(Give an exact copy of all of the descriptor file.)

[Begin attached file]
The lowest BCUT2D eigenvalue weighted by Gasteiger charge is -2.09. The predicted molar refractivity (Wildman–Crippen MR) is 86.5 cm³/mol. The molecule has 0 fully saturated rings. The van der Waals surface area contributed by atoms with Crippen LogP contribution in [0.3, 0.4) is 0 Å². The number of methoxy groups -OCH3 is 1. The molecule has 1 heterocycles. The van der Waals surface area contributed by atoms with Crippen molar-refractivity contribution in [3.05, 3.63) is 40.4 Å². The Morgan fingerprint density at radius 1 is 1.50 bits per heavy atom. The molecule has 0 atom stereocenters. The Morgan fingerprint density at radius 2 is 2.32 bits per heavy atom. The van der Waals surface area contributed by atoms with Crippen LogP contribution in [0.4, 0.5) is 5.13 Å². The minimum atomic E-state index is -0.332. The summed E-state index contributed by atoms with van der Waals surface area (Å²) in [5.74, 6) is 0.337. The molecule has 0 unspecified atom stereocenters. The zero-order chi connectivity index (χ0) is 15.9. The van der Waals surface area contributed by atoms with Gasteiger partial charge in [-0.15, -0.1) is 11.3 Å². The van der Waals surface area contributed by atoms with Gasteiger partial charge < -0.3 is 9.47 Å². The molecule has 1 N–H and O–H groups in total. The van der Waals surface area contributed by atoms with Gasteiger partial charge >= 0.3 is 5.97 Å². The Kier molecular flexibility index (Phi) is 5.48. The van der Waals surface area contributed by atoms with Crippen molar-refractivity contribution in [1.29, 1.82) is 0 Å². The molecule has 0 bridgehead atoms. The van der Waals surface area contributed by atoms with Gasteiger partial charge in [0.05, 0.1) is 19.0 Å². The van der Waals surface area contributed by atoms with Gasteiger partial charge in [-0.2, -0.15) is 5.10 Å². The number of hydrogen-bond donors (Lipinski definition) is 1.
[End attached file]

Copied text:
The lowest BCUT2D eigenvalue weighted by Gasteiger charge is -2.09. The predicted molar refractivity (Wildman–Crippen MR) is 86.5 cm³/mol. The molecule has 0 fully saturated rings. The van der Waals surface area contributed by atoms with Crippen LogP contribution in [0.3, 0.4) is 0 Å². The number of methoxy groups -OCH3 is 1. The molecule has 1 heterocycles. The van der Waals surface area contributed by atoms with Crippen molar-refractivity contribution in [3.05, 3.63) is 40.4 Å². The Morgan fingerprint density at radius 1 is 1.50 bits per heavy atom. The molecule has 0 atom stereocenters. The Morgan fingerprint density at radius 2 is 2.32 bits per heavy atom. The van der Waals surface area contributed by atoms with Crippen LogP contribution in [0.4, 0.5) is 5.13 Å². The minimum atomic E-state index is -0.332. The summed E-state index contributed by atoms with van der Waals surface area (Å²) in [5.74, 6) is 0.337. The molecule has 0 unspecified atom stereocenters. The zero-order chi connectivity index (χ0) is 15.9. The van der Waals surface area contributed by atoms with Gasteiger partial charge in [-0.15, -0.1) is 11.3 Å². The van der Waals surface area contributed by atoms with Gasteiger partial charge < -0.3 is 9.47 Å². The molecule has 1 N–H and O–H groups in total. The van der Waals surface area contributed by atoms with Gasteiger partial charge >= 0.3 is 5.97 Å². The Kier molecular flexibility index (Phi) is 5.48. The van der Waals surface area contributed by atoms with Crippen molar-refractivity contribution in [1.29, 1.82) is 0 Å². The molecule has 0 bridgehead atoms. The van der Waals surface area contributed by atoms with Gasteiger partial charge in [0.05, 0.1) is 19.0 Å². The van der Waals surface area contributed by atoms with Gasteiger partial charge in [-0.2, -0.15) is 5.10 Å². The number of hydrogen-bond donors (Lipinski definition) is 1.